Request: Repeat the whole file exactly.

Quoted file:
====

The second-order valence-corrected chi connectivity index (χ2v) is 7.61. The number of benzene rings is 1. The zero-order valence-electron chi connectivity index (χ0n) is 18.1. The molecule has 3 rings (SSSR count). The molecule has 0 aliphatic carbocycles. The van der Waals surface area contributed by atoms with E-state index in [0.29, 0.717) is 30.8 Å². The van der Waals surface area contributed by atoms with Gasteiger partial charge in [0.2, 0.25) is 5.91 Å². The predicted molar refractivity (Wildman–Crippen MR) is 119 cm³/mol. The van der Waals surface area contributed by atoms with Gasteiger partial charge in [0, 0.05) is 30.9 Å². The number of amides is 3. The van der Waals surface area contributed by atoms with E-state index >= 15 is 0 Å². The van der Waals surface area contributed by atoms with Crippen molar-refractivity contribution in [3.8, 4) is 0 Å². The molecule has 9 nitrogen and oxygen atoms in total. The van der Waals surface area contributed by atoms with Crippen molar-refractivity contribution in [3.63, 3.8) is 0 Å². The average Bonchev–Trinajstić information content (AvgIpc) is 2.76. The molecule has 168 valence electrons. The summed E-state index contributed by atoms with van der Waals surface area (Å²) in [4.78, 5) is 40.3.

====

The second-order valence-corrected chi connectivity index (χ2v) is 7.61. The number of benzene rings is 1. The zero-order valence-electron chi connectivity index (χ0n) is 18.1. The molecule has 3 rings (SSSR count). The molecule has 0 aliphatic carbocycles. The van der Waals surface area contributed by atoms with E-state index in [0.29, 0.717) is 30.8 Å². The van der Waals surface area contributed by atoms with Gasteiger partial charge in [0.2, 0.25) is 5.91 Å². The predicted molar refractivity (Wildman–Crippen MR) is 119 cm³/mol. The van der Waals surface area contributed by atoms with Gasteiger partial charge in [0, 0.05) is 30.9 Å². The number of amides is 3. The van der Waals surface area contributed by atoms with E-state index >= 15 is 0 Å². The van der Waals surface area contributed by atoms with Crippen molar-refractivity contribution in [3.8, 4) is 0 Å². The molecule has 9 nitrogen and oxygen atoms in total. The van der Waals surface area contributed by atoms with Crippen molar-refractivity contribution in [3.63, 3.8) is 0 Å². The average Bonchev–Trinajstić information content (AvgIpc) is 2.76. The molecule has 168 valence electrons. The summed E-state index contributed by atoms with van der Waals surface area (Å²) in [4.78, 5) is 40.3.